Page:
Bensenville Rallies to Support Elmhurst Victims of O’Hare Runway Rotation

by Dave Noble, City News Editor

BENSENVILLE – Standing behind a neglected bridal party table littered with lipstick-stained wine glasses and half-eaten slices of mocha buttercream cake from Saturday night’s Dietz-Lombardo wedding reception, Village President Frank Soto implored more than 300 empathetic Bensenville residents, business owners and dignitaries gathered in the Pine Room of the White Pines Golf Course Sunday morning to help Elmhurst citizens cope with the runway rotation schedule at O’Hare International Airport that will direct departures and arrivals over their “great city” during the late-night and early morning hours this week.

The baffling inclusion of Elmhurst for a second time in the “Fly Quiet Runway Rotation Plan” – a six-month test that distributes jet noise among suburban communities near O’Hare by rotating the runways used for overnight flights – sparked Bensenville’s effort to assist Elmhurst residents and led Soto to declare August 21st through August 27th “Elmhurst Aircraft Noise Awareness Week”.

“It’s our humanitarian obligation to do everything within our power to make sure the people of Elmhurst get their rest at night,” said an emotional Soto, wearing an Elmhurst Aircraft Noise Awareness Week t-shirt with a line-drawing of an airplane flying over the York Theater. “My understanding is that many of the families in the flight path had to sleep in their basement media rooms and guest bedrooms last time. And that makes me sick to my stomach.”

After hearing reports of how frightened and inconvenienced their neighbors to the south were during the first flight rotation over Elmhurst last month, “hordes” of Bensenville residents reached out to Soto, asking what they can do to help Elmhurst persevere through this week’s noise intrusion.

“The pillars of our business community have really come through with provisions for Elmhurst citizens this week,” continued Soto, highlighting the 75-pound donation of Chaleco cheese fondue dip from De Campana Restaurant and Jade Dragon’s contribution of 200 egg rolls and roughly 1,300 packets of sweet and sour sauce, scheduled to be dispatched with other supplements to those neighborhoods impacted the most by the treacherous sound of cargo aircraft and Boeing 747’s flying over their homes between 11 p.m. and 4 a.m. “And I would like to give a special thanks to the guys over at Victory Auto Wreckers for delivering everything in one of their flatbed trucks.”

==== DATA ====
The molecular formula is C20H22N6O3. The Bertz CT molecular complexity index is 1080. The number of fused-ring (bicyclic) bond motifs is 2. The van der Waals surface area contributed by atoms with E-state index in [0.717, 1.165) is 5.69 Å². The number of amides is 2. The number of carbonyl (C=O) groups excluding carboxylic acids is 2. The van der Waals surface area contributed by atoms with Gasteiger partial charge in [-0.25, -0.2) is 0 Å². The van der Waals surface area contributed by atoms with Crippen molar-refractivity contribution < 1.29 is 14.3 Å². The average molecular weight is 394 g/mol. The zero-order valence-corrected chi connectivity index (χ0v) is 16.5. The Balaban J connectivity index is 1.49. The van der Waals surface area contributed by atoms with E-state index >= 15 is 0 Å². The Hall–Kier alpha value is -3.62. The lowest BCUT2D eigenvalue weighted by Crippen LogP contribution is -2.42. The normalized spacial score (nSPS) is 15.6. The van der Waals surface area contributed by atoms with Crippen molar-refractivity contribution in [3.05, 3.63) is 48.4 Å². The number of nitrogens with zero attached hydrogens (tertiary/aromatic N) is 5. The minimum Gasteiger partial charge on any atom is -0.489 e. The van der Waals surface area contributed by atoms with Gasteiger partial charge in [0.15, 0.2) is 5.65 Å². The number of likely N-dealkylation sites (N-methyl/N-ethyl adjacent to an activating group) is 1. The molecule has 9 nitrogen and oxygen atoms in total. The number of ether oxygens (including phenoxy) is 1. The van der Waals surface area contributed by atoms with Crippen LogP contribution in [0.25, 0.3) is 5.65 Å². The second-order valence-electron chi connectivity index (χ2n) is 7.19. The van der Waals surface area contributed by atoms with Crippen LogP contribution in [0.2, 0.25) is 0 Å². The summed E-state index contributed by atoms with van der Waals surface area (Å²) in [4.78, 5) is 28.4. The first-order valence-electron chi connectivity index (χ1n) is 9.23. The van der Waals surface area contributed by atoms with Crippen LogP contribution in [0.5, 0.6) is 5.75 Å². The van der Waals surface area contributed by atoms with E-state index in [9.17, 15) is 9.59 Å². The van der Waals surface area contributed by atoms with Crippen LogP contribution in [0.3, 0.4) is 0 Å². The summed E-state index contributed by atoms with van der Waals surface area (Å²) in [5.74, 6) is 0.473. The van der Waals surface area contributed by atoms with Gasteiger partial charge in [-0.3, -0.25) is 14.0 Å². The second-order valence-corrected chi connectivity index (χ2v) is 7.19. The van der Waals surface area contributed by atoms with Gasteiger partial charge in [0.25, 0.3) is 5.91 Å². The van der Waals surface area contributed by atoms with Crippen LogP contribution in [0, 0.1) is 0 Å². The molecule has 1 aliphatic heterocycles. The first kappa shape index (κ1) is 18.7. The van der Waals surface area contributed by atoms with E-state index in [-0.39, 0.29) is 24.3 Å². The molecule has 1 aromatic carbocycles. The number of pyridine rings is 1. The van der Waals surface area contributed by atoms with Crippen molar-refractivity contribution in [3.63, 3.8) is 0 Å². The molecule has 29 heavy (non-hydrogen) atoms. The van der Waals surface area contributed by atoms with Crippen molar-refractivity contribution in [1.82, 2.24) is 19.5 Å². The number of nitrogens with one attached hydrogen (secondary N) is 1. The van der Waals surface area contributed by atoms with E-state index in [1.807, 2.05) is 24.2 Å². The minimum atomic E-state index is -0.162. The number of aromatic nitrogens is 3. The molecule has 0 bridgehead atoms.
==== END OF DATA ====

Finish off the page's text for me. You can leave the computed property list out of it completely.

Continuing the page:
While Elmhurst homeowners are thankful for Bensenville’s support, many are still struggling to understand how living seven miles from the fourth-busiest airport in the world can be such a nuisance. 

“When we bought this house, the realtor told us that O’Hare recognizes the more prestigious towns surrounding the airport and directs fewer planes over them,” said miffed N. Ida Lane resident Mark Rubio, who confessed that he only travels to Bensenville to shop for a new car or to enjoy the LibertyFest Fourth of July fireworks show at Redmond Park. “I’ve called every complaint number and filled out every survey, and I haven’t heard back from anyone.”

The O’Hare Noise Compatibility Commission and the Chicago Department of Aviation are asking people within hearing distance of O’Hare to fill out surveys weekly describing noise levels after each rotation at

4 thoughts on “Bensenville Rallies to Support Elmhurst Victims of O’Hare Runway Rotation

  1. I truly think that we are missing the real dangers here I have many of my neighbors have serious illnesses it’s not just the noise it’s the pollution and when it’s causing I could go house by house and tell you everybody’s got serious illnesses from the pollution from living on top of O’Hare airport


      1. Dave, your articles are generally very entertaining. Thanks for helping us laugh at ourselves! However, in this instance, what you need to realize is that the FAA promised significant noise reduction for communities north and south of O’hare with the implementation of the O’Hare Modernization plan. This plan has cost nearly $10 BILLION to date and promised to shift the majority of air traffic to a much more efficient east-west flow. Now, the FAA has backtracked on their east-west traffic flow promise and communities north and south of O’hare, including Elmhurst, are understandably upset.


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